The fourth and final division of philosophy is logic, or the study of reasoning. The most common questions concerning logic are: 1) What is reasoning?, 2) What are the components of reasoning?, and 3) Is it good or bad to be rational?

The definition of reasoning is best described as a mental process, or a problem solving method. The components of reasoning are premises, inferences, and conclusions. Premises are defined as evidence, purported knowledge, and data information used to support a conclusion. Inferences are the logical relationships of support between the premises and conclusion. And conclusions, therefore, are the answers, solutions, thesis and theories directly supported by the premises.

Since the definition of being rational means to be “in accordance with reason or logic,” the question of whether it is good or bad to be rational would depend on whether or not one agrees with the 3 components of reasoning- premises, inferences, and conclusions. If one did agree that the components of reasoning were in accordance with reason and logic, it would likely be found that they believe being rational to be a “good” thing. On the contrary, if one did not believe that the components of reasoning were in accordance with reason and logic, it would likely be found that they find being rational to be a “bad” thing.

With the four divisions of philosophy clearly covering very specific areas, it is also very apparent to see how these topics cross over into one another’s categories. For example, the issue of truth came up when discussing metaphysics, and the issue of reality came up when discussing epistemology. These facts are undeniable. There is however, a question as to what order these divisions relate to each other. For example, what came first, epistemology or metaphysics? Would someone first need knowledge in order to perceive reality, or would reality need to exist first in order to be perceived? I personally am in accordance with the ancient philosophical approach that Metaphysics is necessary for Epistemology, and then Logic and Axiology follow after that. The modern philosophical approach would be to assume that epistemology existed first, then metaphysics, however I don’t personally agree that one can have knowledge of things that do not exist.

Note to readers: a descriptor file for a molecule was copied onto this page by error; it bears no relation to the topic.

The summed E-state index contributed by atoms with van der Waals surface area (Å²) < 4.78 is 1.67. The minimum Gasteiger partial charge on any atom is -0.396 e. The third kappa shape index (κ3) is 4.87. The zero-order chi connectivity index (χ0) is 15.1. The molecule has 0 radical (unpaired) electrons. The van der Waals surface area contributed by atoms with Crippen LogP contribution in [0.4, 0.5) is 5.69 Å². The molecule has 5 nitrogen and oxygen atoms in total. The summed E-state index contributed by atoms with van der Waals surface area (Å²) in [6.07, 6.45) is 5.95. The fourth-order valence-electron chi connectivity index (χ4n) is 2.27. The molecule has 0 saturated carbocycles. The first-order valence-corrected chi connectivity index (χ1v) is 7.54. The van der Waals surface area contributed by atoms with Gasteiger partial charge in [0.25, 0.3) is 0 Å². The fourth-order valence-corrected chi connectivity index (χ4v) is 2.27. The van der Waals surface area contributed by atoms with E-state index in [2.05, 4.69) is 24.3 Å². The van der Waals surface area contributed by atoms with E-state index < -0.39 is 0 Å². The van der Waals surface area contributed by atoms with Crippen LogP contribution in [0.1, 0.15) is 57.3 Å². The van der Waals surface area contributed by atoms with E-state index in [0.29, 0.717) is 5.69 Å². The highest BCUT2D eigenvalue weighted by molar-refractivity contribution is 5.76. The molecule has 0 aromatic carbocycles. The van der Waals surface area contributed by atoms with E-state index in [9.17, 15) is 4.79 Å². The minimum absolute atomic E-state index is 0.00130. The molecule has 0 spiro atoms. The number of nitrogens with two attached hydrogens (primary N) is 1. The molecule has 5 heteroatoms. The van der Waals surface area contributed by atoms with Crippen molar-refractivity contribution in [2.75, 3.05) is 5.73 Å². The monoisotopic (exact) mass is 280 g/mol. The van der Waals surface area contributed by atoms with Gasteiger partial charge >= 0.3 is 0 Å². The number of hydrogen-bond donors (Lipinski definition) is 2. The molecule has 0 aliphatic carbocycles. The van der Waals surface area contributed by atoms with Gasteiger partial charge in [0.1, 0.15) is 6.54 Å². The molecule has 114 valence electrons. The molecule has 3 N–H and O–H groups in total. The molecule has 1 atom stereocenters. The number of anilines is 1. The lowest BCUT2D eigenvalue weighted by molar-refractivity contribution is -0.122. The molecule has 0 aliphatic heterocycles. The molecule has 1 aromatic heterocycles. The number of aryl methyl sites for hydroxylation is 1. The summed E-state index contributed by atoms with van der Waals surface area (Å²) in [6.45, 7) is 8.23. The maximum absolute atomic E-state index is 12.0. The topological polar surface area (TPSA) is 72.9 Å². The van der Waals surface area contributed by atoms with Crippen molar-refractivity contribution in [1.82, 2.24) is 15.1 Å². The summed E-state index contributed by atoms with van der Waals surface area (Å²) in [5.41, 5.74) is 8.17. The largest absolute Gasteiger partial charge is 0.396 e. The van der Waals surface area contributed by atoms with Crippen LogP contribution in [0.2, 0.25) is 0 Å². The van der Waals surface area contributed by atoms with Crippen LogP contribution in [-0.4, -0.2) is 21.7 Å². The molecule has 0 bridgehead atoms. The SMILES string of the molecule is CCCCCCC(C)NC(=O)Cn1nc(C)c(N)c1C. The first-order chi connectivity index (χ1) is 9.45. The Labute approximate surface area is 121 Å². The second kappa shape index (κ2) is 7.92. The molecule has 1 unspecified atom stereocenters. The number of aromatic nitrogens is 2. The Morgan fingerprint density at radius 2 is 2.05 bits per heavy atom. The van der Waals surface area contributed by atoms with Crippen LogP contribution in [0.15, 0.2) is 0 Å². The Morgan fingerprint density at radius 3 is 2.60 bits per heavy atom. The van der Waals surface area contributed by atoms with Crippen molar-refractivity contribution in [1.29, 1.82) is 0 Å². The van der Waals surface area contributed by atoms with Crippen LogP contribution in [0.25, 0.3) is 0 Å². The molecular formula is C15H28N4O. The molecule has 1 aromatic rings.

With philosophical thought originating with metaphysics, it sets the foundation for the possibility of epistemology. Without reality, one doesn’t know anything, because in order to know something, something would have to exist. So once reality exists, only then can knowledge be used to study and make judgments about it.

Furthermore, once metaphysics and epistemology are present, I believe we then have the prerequisites to be logical. Because logic is reasoning conducted based on the principles of proof and inference, we would need knowledge to make such assessments and a reality to exist in order to be the assessed. To attempt to be logical without the existence of knowledge, for example, is a contradictory statement since the mere definition of logic requires one to use reasoning skills – skills only found in the epistemological division of philosophy.

Lastly, I believe that the final division of philosophy, axiology, is entirely dependent on the existence of the previous three divisions. Axiology, or the study of values, requires reasoning skills to determine which values are superior to another. In order to reason, one needs to have knowledge, and in order to be knowledgeable, a reality must exist in order for something to be known. If any of these division were to be placed in any other order, I would find them to be inconsistent and therefore not worthy of any serious consideration.

While I believe that the order of the four divisions of philosophy is very important, I find it equally significant to understand what each division represents. It is necessary to acknowledge all of the indicative questions that arise in each division, in hopes of one day answering each of them completely and eventually understanding what the real truth of the world is.